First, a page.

BB: Did you write back to the guy?
PD: Probably talked to him. I called people, I didn’t write letters much. There wasn’t much to say, really. But he did have a point. So when years later I heard that Doris Kearns Goodwin was accused of plagiarism … I guess all I’m saying is that I’ve got some sympathy. When you’re writing enough, when you’re writing everyday something like that can creep into your stuff without knowing you’re really doing it. I know it was only once and nobody ever mentioned anything else. But it bothered me.
BB: Did you read the letters that were sent to you by readers?
PD: Read them? Sure.
BB: Did you enjoy them?
PD: Eh, when they were funny. Twenty a day was a big day, six letters a day was predictable. Some were funny. Sometimes they had stories and that could be valuable. But most of the time they were either agreeing with you and disagreeing with you and who cares?
BB: You ever wake up and say, “I got nothing?”
PD: No. There’s always something. I took it fairly seriously but I was always doing enough stuff. If something funny wasn’t going on or something interesting wasn’t going on I could usually do something bad enough that I could write about it the next day.
BB: In your own life?
PD: Yeah. I ended up with an FBI guy at a bar one night and I bet him that I could throw a case of beer across Pine Street. The cops showed up. So you had the cops and the FBI guy and me and everyone from Dirty Frank’s out there in the street and it looked like a riot … and that makes a nice little column.
BB: You said earlier that other than running the paper writing a column was the only job you wanted. After two or three years of doing the column, did you feel like you’d found your calling, were you happy with it?
PD: Yeah, I was happy but I didn’t feel like that was it. I would have been probably a lot better off, if you call what I did a career—whatever this is—if I’d devoted myself entirely to that space in the Philly Daily News or gone to New York or stayed with newspapers. I would have definitely been a better newspaper columnist. And who knows, you have to do what makes you happy at the time. I don’t regret any of that. I don’t regret not being in newspapers but there are sure days when I miss it.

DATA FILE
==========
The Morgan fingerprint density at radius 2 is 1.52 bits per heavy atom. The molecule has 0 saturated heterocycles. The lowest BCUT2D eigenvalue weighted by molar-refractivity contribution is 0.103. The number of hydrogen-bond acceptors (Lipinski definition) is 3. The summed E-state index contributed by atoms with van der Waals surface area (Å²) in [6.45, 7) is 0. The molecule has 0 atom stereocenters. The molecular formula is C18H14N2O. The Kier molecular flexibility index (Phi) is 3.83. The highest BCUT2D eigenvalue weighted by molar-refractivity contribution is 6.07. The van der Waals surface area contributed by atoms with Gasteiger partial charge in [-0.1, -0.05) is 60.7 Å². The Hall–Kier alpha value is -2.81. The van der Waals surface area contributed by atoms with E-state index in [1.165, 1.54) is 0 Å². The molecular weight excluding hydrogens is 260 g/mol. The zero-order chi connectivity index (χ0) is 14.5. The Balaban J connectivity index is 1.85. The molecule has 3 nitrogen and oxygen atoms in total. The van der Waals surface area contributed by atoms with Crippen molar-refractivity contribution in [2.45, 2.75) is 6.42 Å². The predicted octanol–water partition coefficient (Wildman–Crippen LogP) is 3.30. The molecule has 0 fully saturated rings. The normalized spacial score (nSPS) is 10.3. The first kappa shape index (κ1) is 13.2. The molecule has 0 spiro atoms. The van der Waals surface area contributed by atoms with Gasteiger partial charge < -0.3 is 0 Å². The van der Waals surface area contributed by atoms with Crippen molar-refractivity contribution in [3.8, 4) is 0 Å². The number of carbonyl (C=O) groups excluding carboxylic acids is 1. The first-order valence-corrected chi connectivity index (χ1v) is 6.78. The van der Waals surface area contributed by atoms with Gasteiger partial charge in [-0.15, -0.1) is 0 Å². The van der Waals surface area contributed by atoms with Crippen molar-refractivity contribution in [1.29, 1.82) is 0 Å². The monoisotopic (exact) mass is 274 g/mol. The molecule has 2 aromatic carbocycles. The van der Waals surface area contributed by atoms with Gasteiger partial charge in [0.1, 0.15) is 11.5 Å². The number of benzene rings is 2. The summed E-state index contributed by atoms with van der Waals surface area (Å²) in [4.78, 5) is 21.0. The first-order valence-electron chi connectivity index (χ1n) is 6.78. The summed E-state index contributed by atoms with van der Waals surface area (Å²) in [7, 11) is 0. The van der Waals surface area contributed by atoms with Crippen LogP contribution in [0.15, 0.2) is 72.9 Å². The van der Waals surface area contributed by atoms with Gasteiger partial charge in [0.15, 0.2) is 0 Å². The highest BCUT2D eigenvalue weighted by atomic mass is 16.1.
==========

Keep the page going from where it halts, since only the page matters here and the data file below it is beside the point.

BB: The immediacy of it?
PD: I don’t know. I just liked being in the city room, I liked the people I worked with—some of them anyway. It was just nice. You’re—
BB: Part of something.
PD: And an important part of it and that makes a difference.
BB: Writing a column sounds a whole less solitary than writing novels.
PD: Oh, yeah. There’s no comparison.
BB: Did you write the column at home or go in to the paper?
PD: No, I went into the paper every day. If I didn’t have a column the next day, I went in anyway just to see what was going on.
BB: So it was a social thing, then.
PD: Oh, yeah. I couldn’t help it.
BB: Was it like a locker room?
PD: Yeah. I was always kind of working. I mean, I didn’t write a column every day but I always went in to see what’s going on and that’s work in a way. Yeah, I just liked being around those people, I liked to see what people were doing. Some of them I still think about to this day and wish I had contact with. There were a bunch of real good reporters.
BB: Do you keep in touch with any of them?
PD: There was a guy named Bob Fowler at the Inky [the Philadelphia Inquirer] that I still talk to once in a while and when I go back there I look up a guy named Gehringer, Dan Gehringer, he’s a real good writer, who I knew from back in Florida. But for the most part, no. No, I really don’t, that’s the truth.
BB: Did you hang out and have drinks with copy editors and reporters?